The Preservation Of Foods Essay Research Paper

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The Preservation Of Foods Essay, Research Paper The preservation of food. Different government organisation, such as the world Health (WHO) and the United Nations Foods and Agriculture Organisation (FAO) have different definitions of food additives. In laymen terms, a food additive is any substance added to food. Definition: ” Any substance the intended use of which or may reasonably be expected to result directly or indirectly in its becoming a component to otherwise affect the characteristics of any food ” Mechanisms of action of food Preservation procedures, G.W.Gould. page 2 The food Protection committee of the institute of medicine’s Food and Nutrition Board Defines and additive as a ” substance or mixture of substance, other than a basic foodstuff, which is

present in a food as a result of any aspect of production, processing storage, or packaging “. Types or different form of food preservatives Food preservatives are classified into two main groups: antioxidants and antimicrobials, + Antioxidants are compounds that delay or prevent the deterioration of foods by oxidative mechanisms. For example, enzymes called phenolases catalyse the oxidation of certain molecules (e.g., the amino acid tyrosine) when fruits and vegetables, such as apples, bananas, and potatoes, are cut or bruised. The product of these oxidation reactions, collectively known as enzymatic browning, is a dark pigment called melanin. Antioxidants that inhibit enzyme-catalysed oxidation include agents that bind free oxygen (i.e., reducing agents), such as ascorbic

acid (vitamin C), and agents that inactivate the enzymes, such as citric acid and sulphites. + Antimicrobial agents inhibit the growth of spoilage and pathogenic micro-organisms in food. Antimicrobials are most often used with other preservation techniques, such as refrigeration, in order to inhibit the growth of spoilage and pathogenic microorganisms. Sodium chloride (NaCl), or common salt, is probably the oldest known antimicrobial agent. Organic acids, including acetic, benzoic, propionic, and sorbic acids, are used against micro-organisms in products with a low pH. Refer to the fig 1 in appendix to see a list of common preservatives used in the food industry. What are the main reasons for food preservatives? Food Preservatives are used in food for four main reasons. 1. To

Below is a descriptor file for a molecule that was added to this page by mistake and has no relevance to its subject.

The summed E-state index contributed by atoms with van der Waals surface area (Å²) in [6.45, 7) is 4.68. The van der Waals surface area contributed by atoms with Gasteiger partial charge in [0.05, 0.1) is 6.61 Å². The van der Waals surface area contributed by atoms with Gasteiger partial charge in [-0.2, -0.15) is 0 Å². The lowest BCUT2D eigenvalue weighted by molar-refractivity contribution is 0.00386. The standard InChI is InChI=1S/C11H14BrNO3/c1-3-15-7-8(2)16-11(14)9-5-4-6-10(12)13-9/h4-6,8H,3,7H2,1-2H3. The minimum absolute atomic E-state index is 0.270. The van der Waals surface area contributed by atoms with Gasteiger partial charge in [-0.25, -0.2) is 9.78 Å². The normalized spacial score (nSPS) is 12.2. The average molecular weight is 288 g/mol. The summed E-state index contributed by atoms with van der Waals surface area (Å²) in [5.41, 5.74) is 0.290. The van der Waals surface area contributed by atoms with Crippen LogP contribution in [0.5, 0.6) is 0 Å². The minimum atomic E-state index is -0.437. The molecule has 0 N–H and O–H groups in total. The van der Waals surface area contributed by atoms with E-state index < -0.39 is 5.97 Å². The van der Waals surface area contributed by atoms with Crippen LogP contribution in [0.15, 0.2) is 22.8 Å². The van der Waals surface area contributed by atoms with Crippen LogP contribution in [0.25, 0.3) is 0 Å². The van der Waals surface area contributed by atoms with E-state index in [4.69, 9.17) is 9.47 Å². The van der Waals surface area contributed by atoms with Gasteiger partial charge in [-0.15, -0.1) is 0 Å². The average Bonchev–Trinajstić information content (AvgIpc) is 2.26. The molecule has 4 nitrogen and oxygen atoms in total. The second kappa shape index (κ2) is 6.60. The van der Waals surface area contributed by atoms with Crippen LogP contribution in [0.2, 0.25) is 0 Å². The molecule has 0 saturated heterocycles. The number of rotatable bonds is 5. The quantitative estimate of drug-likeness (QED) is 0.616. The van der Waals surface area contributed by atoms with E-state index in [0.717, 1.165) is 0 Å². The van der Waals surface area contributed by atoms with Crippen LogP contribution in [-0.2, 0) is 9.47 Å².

maintain Product consistency. Emulsifiers give a product a consistent texture and prevent them from separating. Stabilisers and thickeners give smooth uniform texture. Anti-caking agents help substance such as salt to flow freely. 2. To maintain palatability and wholesomeness. Preservatives retard product spoilage caused by mould, fungi or yeast. Bacterial contamination can cause foodborne illness, including life-treating botulism. Antioxidants are preservatives that prevent fats and oil in baked and other good from becoming rancid or development an off flavour. They also prevent cut fresh fruits such as apples from turning brown when exposed to air. 3. To provide controlled acidity. Some food preservatives like sorbic acid help modify the acidity and alkalinity of foods for

proper flavour, taste and colour. 4. To enhance flavour or impact desired colours. Many spices and natural and synthetic flavour enhance the taste of foods. Colours like wise enhance the appearance of certain foods to meet customer expectations. In addition, many substances added to foods may seem unheard of when listed on the ingredient label, but are actually quite familiar. For example, ascorbic acid is another name for vitamin C, alpha is another name for vitamin E and beta-carotene is another source of vitamin A Types of food Preservation techniques Low-temperature preservation Storage at low temperatures prolongs the shelf life of many foods. In general, low temperatures reduce the growth rates of microorganisms and slow many of the physical and chemical reactions that